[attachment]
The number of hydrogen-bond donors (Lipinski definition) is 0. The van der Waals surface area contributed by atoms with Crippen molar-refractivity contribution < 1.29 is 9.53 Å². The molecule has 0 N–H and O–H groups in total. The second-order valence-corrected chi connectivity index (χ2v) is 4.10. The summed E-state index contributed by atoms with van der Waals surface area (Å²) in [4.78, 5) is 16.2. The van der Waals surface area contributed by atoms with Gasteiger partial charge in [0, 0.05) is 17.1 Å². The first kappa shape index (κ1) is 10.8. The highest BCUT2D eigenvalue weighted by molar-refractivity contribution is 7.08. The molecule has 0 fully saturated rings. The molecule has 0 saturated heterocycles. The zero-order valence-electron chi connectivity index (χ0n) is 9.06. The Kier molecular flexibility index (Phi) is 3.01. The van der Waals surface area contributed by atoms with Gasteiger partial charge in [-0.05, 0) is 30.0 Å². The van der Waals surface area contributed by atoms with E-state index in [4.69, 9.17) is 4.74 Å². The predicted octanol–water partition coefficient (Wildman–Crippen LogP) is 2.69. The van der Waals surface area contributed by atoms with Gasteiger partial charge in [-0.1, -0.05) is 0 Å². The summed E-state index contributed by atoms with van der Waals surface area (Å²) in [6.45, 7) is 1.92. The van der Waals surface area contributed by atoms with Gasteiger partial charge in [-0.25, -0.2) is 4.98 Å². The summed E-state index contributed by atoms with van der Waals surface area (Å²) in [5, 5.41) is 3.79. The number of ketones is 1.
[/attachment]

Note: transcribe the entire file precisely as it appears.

The number of hydrogen-bond donors (Lipinski definition) is 0. The van der Waals surface area contributed by atoms with Crippen molar-refractivity contribution < 1.29 is 9.53 Å². The molecule has 0 N–H and O–H groups in total. The second-order valence-corrected chi connectivity index (χ2v) is 4.10. The summed E-state index contributed by atoms with van der Waals surface area (Å²) in [4.78, 5) is 16.2. The van der Waals surface area contributed by atoms with Gasteiger partial charge in [0, 0.05) is 17.1 Å². The first kappa shape index (κ1) is 10.8. The highest BCUT2D eigenvalue weighted by molar-refractivity contribution is 7.08. The molecule has 0 fully saturated rings. The molecule has 0 saturated heterocycles. The zero-order valence-electron chi connectivity index (χ0n) is 9.06. The Kier molecular flexibility index (Phi) is 3.01. The van der Waals surface area contributed by atoms with Gasteiger partial charge in [-0.05, 0) is 30.0 Å². The van der Waals surface area contributed by atoms with E-state index in [4.69, 9.17) is 4.74 Å². The predicted octanol–water partition coefficient (Wildman–Crippen LogP) is 2.69. The van der Waals surface area contributed by atoms with Gasteiger partial charge in [-0.1, -0.05) is 0 Å². The summed E-state index contributed by atoms with van der Waals surface area (Å²) in [6.45, 7) is 1.92. The van der Waals surface area contributed by atoms with Gasteiger partial charge in [-0.25, -0.2) is 4.98 Å². The summed E-state index contributed by atoms with van der Waals surface area (Å²) in [5, 5.41) is 3.79. The number of ketones is 1.